The Humane Economy

Author: Wayne Pacelle
Publisher: HarperCollins
ISBN: 0062389661
Size: 48.57 MB
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A major new exploration of the economics of animal exploitation and a practical roadmap for how we can use the marketplace to promote the welfare of all living creatures, from the renowned animal-rights advocate Wayne Pacelle, President/CEO of the Humane Society of the United States and New York Times bestselling author of The Bond. In the mid-nineteenth century, New Bedford, Massachusetts was the whaling capital of the world. A half-gallon of sperm oil cost approximately $1,400 in today’s dollars, and whale populations were hunted to near extinction for profit. But with the advent of fossil fuels, the whaling industry collapsed, and today, the area around New Bedford is instead known as one of the best places in the world for whale watching. This transformation is emblematic of a new sort of economic revolution, one that has the power to transform the future of animal welfare. In The Humane Economy, Wayne Pacelle, President/CEO of the Humane Society of the United States, explores how our everyday economic decisions impact the survival and wellbeing of animals, and how we can make choices that better support them. Though most of us have never harpooned a sea creature, clubbed a seal, or killed an animal for profit, we are all part of an interconnected web that has a tremendous impact on animal welfare, and the decisions we make—whether supporting local, not industrial, farming; adopting a rescue dog or a shelter animal instead of one from a “puppy mill”; avoiding products that compromise the habitat of wild species; or even seeing Cirque du Soleil instead of Ringling Brothers—do matter. The Humane Economy shows us how what we do everyday as consumers can benefit animals, the environment, and human society, and why these decisions can make economic sense as well.

Understanding Others

Author: Dominick LaCapra
Publisher: Cornell University Press
ISBN: 1501724908
Size: 16.23 MB
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To what extent do we and can we understand others—other peoples, species, times, and places? What is the role of others within ourselves, epitomized in the notion of unconscious forces? Can we come to terms with our internalized others in ways that foster mutual understanding and counteract the tendency to scapegoat, project, victimize, and indulge in prejudicial and narcissistic impulses? How do various fields or disciplines address or avoid such questions? And have these questions become particularly pressing and not in the least confined to other peoples, times, and places? Making selective and critical use of the thought of such important figures as Sigmund Freud, Jacques Derrida, and Mikhail Bakhtin, in Understanding Others Dominick LaCapra investigates a series of crucial topics from the current state of deconstruction, trauma studies, and the humanities to newer fields such as animal studies and posthumanist scholarship. LaCapra adroitly brings critical historical thought into a provocative engagement with politics and our current political climate. This is LaCapra at his best, critically rethinking major currents and exploring the old and the new in combination, often suggesting what this means in the age of Trump.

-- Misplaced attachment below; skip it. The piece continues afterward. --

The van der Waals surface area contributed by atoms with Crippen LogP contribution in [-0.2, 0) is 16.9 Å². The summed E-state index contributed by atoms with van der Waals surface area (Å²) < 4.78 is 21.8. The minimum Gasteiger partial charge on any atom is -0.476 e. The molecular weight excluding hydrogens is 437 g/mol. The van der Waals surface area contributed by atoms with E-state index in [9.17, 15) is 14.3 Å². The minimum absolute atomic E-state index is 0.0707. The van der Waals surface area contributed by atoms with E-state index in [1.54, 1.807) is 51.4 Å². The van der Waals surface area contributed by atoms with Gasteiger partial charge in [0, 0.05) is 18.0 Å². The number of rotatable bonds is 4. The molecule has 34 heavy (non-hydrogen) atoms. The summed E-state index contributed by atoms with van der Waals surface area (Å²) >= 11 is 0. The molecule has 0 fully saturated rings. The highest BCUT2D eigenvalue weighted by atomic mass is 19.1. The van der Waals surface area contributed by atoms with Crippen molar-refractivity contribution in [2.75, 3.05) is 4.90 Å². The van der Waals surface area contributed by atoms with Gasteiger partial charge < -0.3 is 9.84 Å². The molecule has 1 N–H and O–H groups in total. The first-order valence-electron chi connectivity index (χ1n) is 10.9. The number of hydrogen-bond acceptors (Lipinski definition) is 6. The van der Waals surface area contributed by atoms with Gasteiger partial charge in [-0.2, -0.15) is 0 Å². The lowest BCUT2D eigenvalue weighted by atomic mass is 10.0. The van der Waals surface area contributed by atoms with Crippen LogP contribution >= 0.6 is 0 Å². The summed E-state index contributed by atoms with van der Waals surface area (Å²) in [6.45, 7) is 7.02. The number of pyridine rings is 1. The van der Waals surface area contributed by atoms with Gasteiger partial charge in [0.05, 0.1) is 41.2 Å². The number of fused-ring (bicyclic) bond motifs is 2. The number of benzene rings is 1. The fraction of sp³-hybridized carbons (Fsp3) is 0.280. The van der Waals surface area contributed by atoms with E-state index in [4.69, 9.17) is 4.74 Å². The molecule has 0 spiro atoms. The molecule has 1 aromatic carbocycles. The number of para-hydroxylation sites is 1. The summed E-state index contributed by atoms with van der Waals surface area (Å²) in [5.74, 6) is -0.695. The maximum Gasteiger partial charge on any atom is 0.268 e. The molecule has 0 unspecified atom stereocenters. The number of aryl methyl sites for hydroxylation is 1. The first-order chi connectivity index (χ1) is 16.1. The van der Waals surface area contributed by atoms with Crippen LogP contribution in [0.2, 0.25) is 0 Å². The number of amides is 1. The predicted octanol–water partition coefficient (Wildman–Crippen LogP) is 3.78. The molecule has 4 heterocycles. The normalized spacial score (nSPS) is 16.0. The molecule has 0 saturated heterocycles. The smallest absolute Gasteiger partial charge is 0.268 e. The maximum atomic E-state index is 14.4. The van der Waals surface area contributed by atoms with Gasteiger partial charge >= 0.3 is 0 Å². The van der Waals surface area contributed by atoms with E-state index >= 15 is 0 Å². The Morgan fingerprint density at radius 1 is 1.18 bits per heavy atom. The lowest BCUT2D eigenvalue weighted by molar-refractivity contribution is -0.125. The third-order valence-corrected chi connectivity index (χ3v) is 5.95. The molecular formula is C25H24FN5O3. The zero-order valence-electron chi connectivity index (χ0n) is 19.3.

Edinburgh Companion To Animal Studies

Author: Lynn Turner
Publisher: Edinburgh University Press
ISBN: 1474418422
Size: 52.46 MB
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Analyses the role of teacher identities and power relationships in social interaction

Phoenix Zones

Author: Hope Ferdowsian, MD
Publisher: University of Chicago Press
ISBN: 022647609X
Size: 31.14 MB
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Few things get our compassion flowing like the sight of suffering. But our response is often shaped by our ability to empathize with others. Some people respond to the suffering of only humans or to one person’s plight more than another’s. Others react more strongly to the suffering of an animal. These divergent realities can be troubling—but they are also a reminder that trauma and suffering are endured by all beings, and we can learn lessons about their aftermath, even across species. With Phoenix Zones, Dr. Hope Ferdowsian shows us how. Ferdowsian has spent years traveling the world to work with people and animals who have endured trauma—war, abuse, displacement. Here, she combines compelling stories of survivors with the latest science on resilience to help us understand the link between violence against people and animals and the biological foundations of recovery, peace, and hope. Taking us to the sanctuaries that give the book its title, she reveals how the injured can heal and thrive if we attend to key principles: respect for liberty and sovereignty, a commitment to love and tolerance, the promotion of justice, and a fundamental belief that each individual possesses dignity. Courageous tales show us how: stories of combat veterans and wolves recovering together at a California refuge, Congolese women thriving in one of the most dangerous places on earth, abused chimpanzees finding peace in a Washington sanctuary, and refugees seeking care at Ferdowsian’s own medical clinic. These are not easy stories. Suffering is real, and recovery is hard. But resilience is real, too, and Phoenix Zones shows how we can foster it. It reveals how both people and animals deserve a chance to live up to their full potential—and how such a view could inspire solutions to some of the greatest challenges of our time.